Peter: Do you listen to any of the other Projekt bands?

Voltaire: Sadly enough, I am a child of the eighties, subsequently I listen to far more New Wave than I ought to admit.

Peter: How many albums are you contractually obligated to release through Projekt?

Voltaire: We have signed on to release two records through the label. A lot of material for the second record will be culled from material we are already playing live. However, actually having a record out in the market is a really valuable tool for aspiring artists. It is incredibly fascinating and very surprising to see which songs succeed and which fail.

Peter: I was very impressed with the humor quality of the album.

Voltaire: If I had to do it all over again, I would definitely be a bit more cautious in my usage of humor because I do not see "Devil's Bris" as a comedy record. However, there is such an emphasis by the press regarding the humorous content of the record. I read reviews of the album that make it sound like it should be filed between Weird Al Yankovic and the latest Eddie Murphy record. A lot of people have come out in droves to discuss how funny the record is.

To a various degree, I tend to write songs from the same persona as I truly am in real life. I am somebody who has a sense of humor. So it is impossible for me to write an hour long album with any sarcasm. The type of music that Projekt is known for is so somber and serious that any use of humor at all automatically places us in the comedy category.

Peter: Where does the song 'They Know Me' come from? It sounds like a very personal song about someone you know.

Voltaire: To protect the innocent, 'They Know Me' is dedicated to all those people who spend their lives bringing nothing positive to anyone's life. I have to say that I love it when a song means something specific to a particular individual even if that was not the intended meaning when I wrote it. The fact that someone can personalize a song, really takes a song to the whole new level.

Peter: Have you ever seen the movie "Mans Bites Dog"?

Voltaire: It is very funny that you should ask that because 'Ex Lover's Lover' was written after seeing that film. That is very astute of you to notice the references.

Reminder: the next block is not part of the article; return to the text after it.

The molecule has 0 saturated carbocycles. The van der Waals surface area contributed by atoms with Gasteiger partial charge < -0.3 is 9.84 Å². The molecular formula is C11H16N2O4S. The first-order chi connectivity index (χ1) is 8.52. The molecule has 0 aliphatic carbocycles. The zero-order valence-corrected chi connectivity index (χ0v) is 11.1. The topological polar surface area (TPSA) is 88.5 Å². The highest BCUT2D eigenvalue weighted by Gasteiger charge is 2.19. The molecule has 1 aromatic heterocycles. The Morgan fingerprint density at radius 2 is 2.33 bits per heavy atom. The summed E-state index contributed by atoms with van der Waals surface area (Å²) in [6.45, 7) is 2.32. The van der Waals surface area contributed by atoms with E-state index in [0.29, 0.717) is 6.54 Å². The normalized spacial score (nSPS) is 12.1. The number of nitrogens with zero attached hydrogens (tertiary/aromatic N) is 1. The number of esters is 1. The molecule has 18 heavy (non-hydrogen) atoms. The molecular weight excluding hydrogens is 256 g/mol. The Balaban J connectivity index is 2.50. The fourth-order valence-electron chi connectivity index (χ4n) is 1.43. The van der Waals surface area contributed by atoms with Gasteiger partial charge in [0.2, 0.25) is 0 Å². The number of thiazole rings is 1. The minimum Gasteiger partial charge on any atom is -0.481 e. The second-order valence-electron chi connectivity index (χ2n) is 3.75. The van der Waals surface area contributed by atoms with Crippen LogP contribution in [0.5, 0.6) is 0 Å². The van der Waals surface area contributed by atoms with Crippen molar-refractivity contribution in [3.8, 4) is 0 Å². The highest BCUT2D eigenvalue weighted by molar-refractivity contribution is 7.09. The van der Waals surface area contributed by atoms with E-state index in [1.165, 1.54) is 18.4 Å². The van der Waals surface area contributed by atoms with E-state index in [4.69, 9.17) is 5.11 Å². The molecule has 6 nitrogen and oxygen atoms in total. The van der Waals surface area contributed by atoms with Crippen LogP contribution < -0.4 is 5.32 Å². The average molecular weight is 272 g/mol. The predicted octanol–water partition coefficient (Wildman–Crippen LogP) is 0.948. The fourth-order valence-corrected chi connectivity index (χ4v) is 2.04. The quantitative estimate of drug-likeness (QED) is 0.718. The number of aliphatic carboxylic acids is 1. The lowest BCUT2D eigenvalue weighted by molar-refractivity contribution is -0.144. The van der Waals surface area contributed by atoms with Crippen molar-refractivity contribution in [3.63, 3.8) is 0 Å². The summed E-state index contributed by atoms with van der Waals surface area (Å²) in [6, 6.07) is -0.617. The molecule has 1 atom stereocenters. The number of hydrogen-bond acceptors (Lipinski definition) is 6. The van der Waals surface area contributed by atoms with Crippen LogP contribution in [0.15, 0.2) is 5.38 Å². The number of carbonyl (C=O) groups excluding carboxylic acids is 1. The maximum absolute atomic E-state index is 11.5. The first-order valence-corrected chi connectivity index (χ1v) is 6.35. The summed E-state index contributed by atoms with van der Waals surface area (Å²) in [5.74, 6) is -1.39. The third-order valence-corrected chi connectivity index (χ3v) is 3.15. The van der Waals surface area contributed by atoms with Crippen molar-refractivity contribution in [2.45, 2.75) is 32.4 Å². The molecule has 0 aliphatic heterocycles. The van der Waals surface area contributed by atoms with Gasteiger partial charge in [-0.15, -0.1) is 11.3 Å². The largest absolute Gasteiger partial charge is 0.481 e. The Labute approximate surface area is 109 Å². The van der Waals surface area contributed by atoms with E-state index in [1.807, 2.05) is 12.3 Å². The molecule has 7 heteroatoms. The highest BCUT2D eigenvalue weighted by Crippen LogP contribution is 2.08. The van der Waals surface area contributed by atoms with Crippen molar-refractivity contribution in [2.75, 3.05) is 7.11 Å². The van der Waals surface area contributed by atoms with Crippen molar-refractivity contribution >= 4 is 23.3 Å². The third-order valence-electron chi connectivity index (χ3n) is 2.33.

Peter: Are you a fan of Nick Cave? I ask because when I first heard your album, I immediately thought of how much better it was than Nick Cave's material.

Voltaire: I want to be a fan of Nick Cave, but for my own personal taste, I find him to be a little too American. For whatever reason, I have always been drawn to European music. Whenever I hear Nick Cave, I can't help but imagine him as a poor white trash Goth living in a trailer park in rural America. Despite how much I really want to like him, I cannot help but picture him going over to the trailer next door to ask Tom Waits if he has an extra beer. I have to point out that I love Tom Waits even if he acts like a drunken white trash Goth.

Peter: Besides New Wave, what types of music do you listen to?

Voltaire: I listen to a lot of folk music written by artists around the world. I really love Japanese Classical Music, particularly Kodo music. I listen to Chinese Opera. I am Cuban and listen to a lot of Cuban music from the Big Band era.

As far as contemporary music goes, I find myself going to Tower Records and buying the same CD's over and over again. They are written by bands in 1984. However, that having been said, there are a few current bands that I really like.

Absolutely hands down, Bjork is a complete and total inspiration to me. I think that she has the most unique voice in Pop music in the 20th Century. There is a rawness and honesty in her voice that really reaches down my throat and grabs my heart.